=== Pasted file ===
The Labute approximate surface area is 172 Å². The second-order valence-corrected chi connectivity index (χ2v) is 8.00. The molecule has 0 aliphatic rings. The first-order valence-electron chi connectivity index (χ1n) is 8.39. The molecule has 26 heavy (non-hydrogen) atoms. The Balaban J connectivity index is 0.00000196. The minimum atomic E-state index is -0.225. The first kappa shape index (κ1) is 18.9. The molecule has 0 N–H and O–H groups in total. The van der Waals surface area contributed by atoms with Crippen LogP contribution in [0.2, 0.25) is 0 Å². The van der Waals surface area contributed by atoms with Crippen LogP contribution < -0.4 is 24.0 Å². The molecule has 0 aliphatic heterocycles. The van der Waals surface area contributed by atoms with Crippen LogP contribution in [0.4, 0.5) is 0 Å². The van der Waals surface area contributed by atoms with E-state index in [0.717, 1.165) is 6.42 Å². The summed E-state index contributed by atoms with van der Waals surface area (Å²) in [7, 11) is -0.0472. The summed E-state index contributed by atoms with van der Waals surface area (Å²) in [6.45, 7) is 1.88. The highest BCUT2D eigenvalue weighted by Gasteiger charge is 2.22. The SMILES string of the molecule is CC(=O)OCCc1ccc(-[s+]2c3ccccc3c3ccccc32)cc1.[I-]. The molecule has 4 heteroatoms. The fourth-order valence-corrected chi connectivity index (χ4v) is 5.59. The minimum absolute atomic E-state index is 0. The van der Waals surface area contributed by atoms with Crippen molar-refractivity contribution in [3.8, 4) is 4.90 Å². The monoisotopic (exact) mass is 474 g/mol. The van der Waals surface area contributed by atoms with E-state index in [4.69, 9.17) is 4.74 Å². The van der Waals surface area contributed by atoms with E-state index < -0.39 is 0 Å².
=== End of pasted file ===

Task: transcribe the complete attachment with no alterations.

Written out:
The Labute approximate surface area is 172 Å². The second-order valence-corrected chi connectivity index (χ2v) is 8.00. The molecule has 0 aliphatic rings. The first-order valence-electron chi connectivity index (χ1n) is 8.39. The molecule has 26 heavy (non-hydrogen) atoms. The Balaban J connectivity index is 0.00000196. The minimum atomic E-state index is -0.225. The first kappa shape index (κ1) is 18.9. The molecule has 0 N–H and O–H groups in total. The van der Waals surface area contributed by atoms with Crippen LogP contribution in [0.2, 0.25) is 0 Å². The van der Waals surface area contributed by atoms with Crippen LogP contribution < -0.4 is 24.0 Å². The molecule has 0 aliphatic heterocycles. The van der Waals surface area contributed by atoms with Crippen LogP contribution in [0.4, 0.5) is 0 Å². The van der Waals surface area contributed by atoms with E-state index in [0.717, 1.165) is 6.42 Å². The summed E-state index contributed by atoms with van der Waals surface area (Å²) in [7, 11) is -0.0472. The summed E-state index contributed by atoms with van der Waals surface area (Å²) in [6.45, 7) is 1.88. The highest BCUT2D eigenvalue weighted by Gasteiger charge is 2.22. The SMILES string of the molecule is CC(=O)OCCc1ccc(-[s+]2c3ccccc3c3ccccc32)cc1.[I-]. The molecule has 4 heteroatoms. The fourth-order valence-corrected chi connectivity index (χ4v) is 5.59. The minimum absolute atomic E-state index is 0. The van der Waals surface area contributed by atoms with Crippen molar-refractivity contribution in [3.8, 4) is 4.90 Å². The monoisotopic (exact) mass is 474 g/mol. The van der Waals surface area contributed by atoms with E-state index in [4.69, 9.17) is 4.74 Å². The van der Waals surface area contributed by atoms with E-state index < -0.39 is 0 Å².